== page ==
Alan Soh

I am my own columnist, sharing my own thoughts and recent experiences!

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Quick Thoughts on LBGT

Pinkdot Singapore

He could not tolerate 2 men kissing, so the 29-year old man became angry and went on a shooting spree killing 49 fellow human beings who were in a gay bar in Orlando with a rifle gun. It happened this week.

What wrong did these people do to end up being killed tragically?

It chills me when I see there are people among us who cheered the shootings made by the American killer, thinking along the line that “oh these LGBT people really deserve to die, if only we can do the same to the same group of people here in Singapore”.

Why do we have people in this world who just could not accept differences among us?

Please allow me to see things in an objective viewpoint.
Who started the “war” in the first place? Very often, I think it is the non-LGBT group especially the very conservative ones with a religious perspective.
Group A don’t offend Group B, yet Group B keep attacking Group A.
It is natural that Group A would rebut back, seeking equal treatment actively.
This is because Group B cannot tolerate the existence of Group A.
(Of course I don’t deny the fact that there are some LGBTs who keep pushing the boundary line.)

Come on, we are all not saints.

Among people in the LGBT group, they could be our brothers, sisters, cousins, uncles, aunties, sons, daughters, or very close friends. They did not offend you but are you going to end the relationship simply because of their sexual orientation?
Ask ourselves – are we willing to sit down and talk openly with them in the first place, seek to understand them without any pre-judgement? Are our eyes blinded by misconceptions? More importantly, do we respect and accept them for who they are? Are they friendly to you? Do you still love them the same as before?

It is regrettable that there are people in this world who just don’t understand the simple saying – “Treat others as how you would like to be treated”.

Many of us are not patient, and don’t listen enough to understand the other party. Some of us simply look at matters from our own perspective. Cannot give and take.
This explains why conflicts or wars still exist in many parts of the world today. 😦

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Penal Code 377A

I am a non-christian. I do have some gay friends. I am a firm believer in ‘being kind to everyone whom I meet in Singapore”, regardless of race, language, religion, gender and sexual orientation.

I only do not condone public display of  heterosexual/homosexual sexual behaviours because I feel that such intimate activities should be done strictly and discreetly behind closed doors.

There has been much online debate about Singapore Penal Code Section 377A recently, on whether to repeal it or not.

For background information, you may wish to read this first ->

To repeal or retain Section 377A is a decision yet to be made by the Supreme Court of Singapore.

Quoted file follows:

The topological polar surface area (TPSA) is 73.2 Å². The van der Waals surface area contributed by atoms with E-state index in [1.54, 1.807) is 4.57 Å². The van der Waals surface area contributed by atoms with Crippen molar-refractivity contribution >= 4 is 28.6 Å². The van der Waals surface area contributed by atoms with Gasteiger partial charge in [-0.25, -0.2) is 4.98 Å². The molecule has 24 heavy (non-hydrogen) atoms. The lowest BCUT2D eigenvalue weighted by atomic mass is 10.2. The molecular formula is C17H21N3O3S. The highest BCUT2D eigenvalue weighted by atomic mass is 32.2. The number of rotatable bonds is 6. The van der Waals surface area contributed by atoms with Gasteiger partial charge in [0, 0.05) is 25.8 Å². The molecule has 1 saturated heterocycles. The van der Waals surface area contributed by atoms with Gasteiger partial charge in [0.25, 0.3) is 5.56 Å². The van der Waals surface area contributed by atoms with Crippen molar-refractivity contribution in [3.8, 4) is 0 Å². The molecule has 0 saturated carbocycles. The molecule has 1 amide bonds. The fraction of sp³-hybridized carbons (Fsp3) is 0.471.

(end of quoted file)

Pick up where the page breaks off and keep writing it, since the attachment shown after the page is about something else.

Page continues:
Recently Singapore Minister for Law & Foreign Affairs, Mr K Shanmugam has shared openly on his facebook page that he has met one LGBT group (Lesbian, Gay, Bisexual & Transgender) , and had a closed-door discussion with them. 

Senior Pastor of Faith Community Baptist Church (FCBC) Lawrence Khong Kin Hoong then wrote a letter to him, expressing his concern that the minister has had met this LGBT group, and would like to arrange a meeting with him to express his religious group’ standing on homosexuality or LGBT rights in Singapore.

I find it disturbing that Pastor Lawrence Khong also took the opportunity to make a similar plea to Emeritus Senior Minister (ESM) Goh Chok Tong, imposing his christian conservative beliefs, hoping that ESM Goh will help to stop the movement of repealing Section 377A, when the latter passed by the Church last Sunday (20 Jan) during his Marine Parade estate walk-about.

Christianity often emphasize “love for all men”.

Pardon me for saying this which may sound offensive – On what basis do Pastor Khong think he has the right to impose his beliefs on other people?

I feel strongly that Pastor Lawrence Khong should not impose his religious views on Singapore, which is a secular nation.

As a Singaporean, I feel that it is dangerous to have some such Singaporeans among us, who are eager to impose their religious beliefs on other fellow Singaporeans, zooming on differences. 

It is also potentially dangerous to mix politics and religion altogether.

The below online article written by Todayonline reader Mr Tan Wee Cheng, pretty sums up my thoughts on the matter.


I refer to the report “Pastor’s plea to retain Section 377A sparks online furore” (Jan 18).

Traditional Asian family values emphasise love and empathy. Therefore, I am surprised that Pastor Lawrence Khong had described his campaign against the repeal of Section 377A as one motivated by his support for family values.

 According to the United Nations, at least 76 countries have laws that criminalise same-sex relations. Most of these are in the Middle East and Africa.

Most Asian countries, including China, Taiwan, Korea, Japan, Thailand, Philippines and Indonesia, do not criminalise gay communities.

Mr Khong has every right to preach his belief to his church but he should not seek to impose his views on our secular nation and, in the process, create hardship for a community which, according to many studies, comprise 5 per cent or more of any population.

I encourage him and his followers to channel their efforts towards more pressing existential issues such as global warming, poverty, disease, illiteracy and military conflicts.